Prince Ali says FIFA politics affected international fixtures
Some national teams have been given unfavorable fixtures for failing to toe the political line inside soccer’s world governing body
Some national teams have been given unfavorable fixtures for failing to toe the political line inside soccer’s world governing body, the Jordanian candidate to become its next president said on Thursday.
Prince Ali Bin Al Hussein, one of five men competing to take over as head of FIFA, described a climate of fear and reprisals inside the scandal-plagued organization, whose outgoing boss, Sepp Blatter, was suspended in October and banned from football for eight years in December.
“Let me tell you what happens when you don’t go with the recognized powers in FIFA,” Prince Ali, who is head of Jordan’s football association, told a news conference.
“Development projects mysteriously stall; tournament hosting bids are suddenly compromised or withdrawn; national teams start to mysteriously face less favorable fixtures or even referees.
“All of these are effective ways to punish member associations that fail to demonstrate political loyalty.”
FIFA is mired in the worst crisis in its 111-year history, with corruption investigations under way in Switzerland and the United States. Several dozen people, including senior soccer officials, have been indicted.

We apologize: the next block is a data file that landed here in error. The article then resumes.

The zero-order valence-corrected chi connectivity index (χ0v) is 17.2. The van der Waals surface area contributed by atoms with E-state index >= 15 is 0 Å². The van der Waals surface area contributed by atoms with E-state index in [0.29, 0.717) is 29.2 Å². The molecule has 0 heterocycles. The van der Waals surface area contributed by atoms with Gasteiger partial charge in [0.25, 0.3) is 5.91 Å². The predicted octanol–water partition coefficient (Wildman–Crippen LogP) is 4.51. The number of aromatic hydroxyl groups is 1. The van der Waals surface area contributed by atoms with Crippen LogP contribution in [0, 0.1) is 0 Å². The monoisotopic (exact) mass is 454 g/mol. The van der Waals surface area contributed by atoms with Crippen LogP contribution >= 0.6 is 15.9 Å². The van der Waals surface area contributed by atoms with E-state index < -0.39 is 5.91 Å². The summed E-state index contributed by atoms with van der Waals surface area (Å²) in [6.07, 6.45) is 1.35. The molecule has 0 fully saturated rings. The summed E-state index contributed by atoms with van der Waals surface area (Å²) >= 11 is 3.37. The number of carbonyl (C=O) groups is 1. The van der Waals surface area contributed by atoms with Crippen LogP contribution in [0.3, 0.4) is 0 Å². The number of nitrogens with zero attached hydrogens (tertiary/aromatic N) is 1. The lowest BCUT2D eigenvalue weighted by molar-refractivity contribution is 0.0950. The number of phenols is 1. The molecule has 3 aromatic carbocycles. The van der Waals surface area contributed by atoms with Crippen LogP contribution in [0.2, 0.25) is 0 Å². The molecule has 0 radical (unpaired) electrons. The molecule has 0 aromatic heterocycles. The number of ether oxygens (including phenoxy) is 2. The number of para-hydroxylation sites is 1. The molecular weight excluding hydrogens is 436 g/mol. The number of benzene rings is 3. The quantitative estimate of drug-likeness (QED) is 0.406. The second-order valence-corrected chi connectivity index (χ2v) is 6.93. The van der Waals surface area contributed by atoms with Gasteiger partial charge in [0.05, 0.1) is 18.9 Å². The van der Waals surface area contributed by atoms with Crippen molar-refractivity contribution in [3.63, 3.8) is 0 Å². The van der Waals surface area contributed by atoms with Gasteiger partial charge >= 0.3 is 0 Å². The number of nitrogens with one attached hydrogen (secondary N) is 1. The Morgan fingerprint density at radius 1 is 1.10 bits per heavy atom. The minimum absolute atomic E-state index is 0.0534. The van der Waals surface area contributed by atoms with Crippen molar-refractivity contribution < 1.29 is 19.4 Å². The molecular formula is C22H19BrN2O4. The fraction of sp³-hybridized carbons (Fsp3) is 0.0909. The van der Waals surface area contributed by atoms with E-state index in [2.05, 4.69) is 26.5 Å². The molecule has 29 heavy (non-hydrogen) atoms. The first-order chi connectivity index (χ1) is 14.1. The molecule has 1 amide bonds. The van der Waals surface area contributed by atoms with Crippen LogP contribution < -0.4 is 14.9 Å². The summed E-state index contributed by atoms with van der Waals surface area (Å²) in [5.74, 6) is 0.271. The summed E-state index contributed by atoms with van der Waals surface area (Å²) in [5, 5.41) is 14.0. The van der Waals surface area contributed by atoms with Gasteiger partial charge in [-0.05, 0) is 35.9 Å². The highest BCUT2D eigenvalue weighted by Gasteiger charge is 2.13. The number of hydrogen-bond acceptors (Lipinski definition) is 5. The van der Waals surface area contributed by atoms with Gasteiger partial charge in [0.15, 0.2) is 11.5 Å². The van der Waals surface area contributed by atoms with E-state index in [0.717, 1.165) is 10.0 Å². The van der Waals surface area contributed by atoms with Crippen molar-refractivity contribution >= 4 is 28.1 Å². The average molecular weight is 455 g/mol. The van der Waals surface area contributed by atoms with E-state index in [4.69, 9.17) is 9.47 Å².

Allegations against FIFA have so far focused on financial malpractice and money laundering. Prince Ali’s comments raised the possibility that wrongdoing extended onto the pitch and involved the manipulation of fixtures.
A FIFA spokesman said the group did not comment on the positions of individual candidates while they were campaigning for office.
Prince Ali is regarded as an outsider in the Feb. 26 election to succeed Blatter, who has led FIFA since 1998. Swiss-Italian Gianni Infantino has won the backing of European soccer’s governing body UEFA and South America’s CONMEBOL, while Africa’s confederation has backed Sheikh Salman Bin Ebrahim Al Khalifa of Bahrain.
Speaking later to Reuters Television, Prince Ali did not enlarge on the allegation that national teams had been given unfavorable fixtures, but he said the practice had extended to FIFA competitions.
“I’m referring to competitions and a lot of times it comes down to the (continental) confederations as well, and the way they approach games,” he said
“It’s a common feeling within the footballing world and it’s something that one has to really tackle and make sure there is no interference in terms of how things are planned.”
Asked if the practice included World Cup qualifiers, he said: “I think sometimes it happens across the board.”
World Cup qualifiers are usually organized by the confederations of the continents in which they take place.
“Confederations have a lot of pull in how they organize the tournaments, and FIFA has to keep a much more watchful eye because these are FIFA tournaments and therefore they have to guarantee that things are done much more effectively,” he said.
FIFA could not immediately be reached for comment.